Opening Hours

Monday: 8:00 a.m. – 5:00 p.m. Tuesday: 9:00 a.m. – 5:00 p.m. Wednesday: 8:00 a.m. – 5:00 p.m. Thursday: 8:00 a.m. – 5:00 p.m. Friday: 8:00 a.m. – 3:00 p.m.

Cause of Bedwetting

Bedwetting Causes, Why does this happen?

Parents and Doctor’s have tried for ages to determine the bedwetting causes for children. From children to adults wetting the bed is the unspoken enemy that families everywhere face.  Usual suggestions include:

To combat bedwetting, doctors suggest:

  1. Shift times for drinking. …
  2. Schedule bathroom breaks. …
  3. Be encouraging. …
  4. Eliminate bladder irritants. …
  5. Avoid thirst overload. …
  6. Consider if constipation is a factor. …
  7. Don’t wake children up to urinate. …
  8. Don’t resort to punishment.

However, these suggestions only address the symptoms and not the root cause of bedwetting.

Sadly when methods above don’t work parents often feel forced to try traditional methods for stopping bedwetting including bed wetting alarms, pills, and homeopathic drops.  Some parents even resort to shock treatments to alert the child of their accident.

The feeling of relief to learn it is not something that is a behavioral problem but a physiological side effect changes lives. Finally, we are able to share the true cause behind bedwetting and other symptoms related to Sleep Disordered Breathing.

Understanding Bedwetting

Understanding the connection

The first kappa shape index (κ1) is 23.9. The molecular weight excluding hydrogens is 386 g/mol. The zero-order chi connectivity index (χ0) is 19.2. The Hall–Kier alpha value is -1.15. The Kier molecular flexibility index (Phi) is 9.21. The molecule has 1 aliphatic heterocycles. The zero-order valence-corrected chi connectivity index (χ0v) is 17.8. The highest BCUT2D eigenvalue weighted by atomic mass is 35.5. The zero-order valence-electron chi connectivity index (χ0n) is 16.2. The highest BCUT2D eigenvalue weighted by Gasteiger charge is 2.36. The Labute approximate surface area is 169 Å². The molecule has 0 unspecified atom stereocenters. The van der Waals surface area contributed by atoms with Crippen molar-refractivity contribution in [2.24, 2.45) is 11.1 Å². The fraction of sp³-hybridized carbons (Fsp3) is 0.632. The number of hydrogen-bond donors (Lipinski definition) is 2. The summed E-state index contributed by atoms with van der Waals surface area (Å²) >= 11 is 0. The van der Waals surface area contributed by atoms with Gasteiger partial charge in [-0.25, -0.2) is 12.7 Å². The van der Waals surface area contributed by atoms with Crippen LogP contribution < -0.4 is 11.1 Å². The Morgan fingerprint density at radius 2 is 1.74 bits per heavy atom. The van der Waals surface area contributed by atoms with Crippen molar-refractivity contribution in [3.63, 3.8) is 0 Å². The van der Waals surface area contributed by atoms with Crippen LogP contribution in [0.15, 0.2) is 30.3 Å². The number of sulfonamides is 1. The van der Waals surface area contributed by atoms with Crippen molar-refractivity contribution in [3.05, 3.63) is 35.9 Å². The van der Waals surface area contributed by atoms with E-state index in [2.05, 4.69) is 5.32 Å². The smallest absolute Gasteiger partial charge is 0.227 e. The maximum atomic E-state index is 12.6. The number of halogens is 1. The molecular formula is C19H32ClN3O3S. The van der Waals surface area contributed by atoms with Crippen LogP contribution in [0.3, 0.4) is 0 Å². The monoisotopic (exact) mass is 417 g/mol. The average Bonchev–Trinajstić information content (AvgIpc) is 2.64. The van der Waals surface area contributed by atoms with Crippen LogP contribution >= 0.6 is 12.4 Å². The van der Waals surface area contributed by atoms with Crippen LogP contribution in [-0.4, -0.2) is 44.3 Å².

Only in the last 20 years has clinical research established the connection between certain increasingly common childhood health issues and a single likely root cause – Sleep Disordered Breathing (SDB).
The symptoms associated with SDB can vary from one child to the next, but even mild SDB (mouth breathing, crowded teeth, snoring) can point to serious underlying health issues and the need for treatment.

ADD

Children with SDB are 40 to 100 percent more likely to exhibit behavioral and emotional problems, including hyperactivity, anxiety, depression, social issues with peers, and conduct problems, including aggressiveness (Bonuck, 2012).

Delayed or Stunted Growth

Pediatric sleep disorders impact a child’s behavioral, cognitive, and physical development, with long-term consequences (Bonuck, Parikh, & Bassila, 2006; Montgomery & Dunne, 2007)

Bedwetting

“Our 11 year old son wet the bed 3-4 nights a week. We started treatment in Healthy Start mainly to avoid braces. After just one week, the bedwetting stopped completely. After 8 or 9 months, his teeth were perfectly straight. Amazing!” – Karen H.

 

Snoring

Children with cross bites (misaligned upper and lower teeth) are 3.3 times more likely to suffer from SDB, while children with convex facial profiles (i.e. receding chins) are 2.6 times more likely (Finland Study 2013, published in European Journal of Pediatrics).

Crowded or Crooked Teeth

Children with cross bites (misaligned upper and lower teeth) are 3.3 times more likely to suffer from SDB, while children with convex facial profiles (i.e. receding chins) are 2.6 times more likely (Finland Study 2013, published in European Journal of Pediatrics).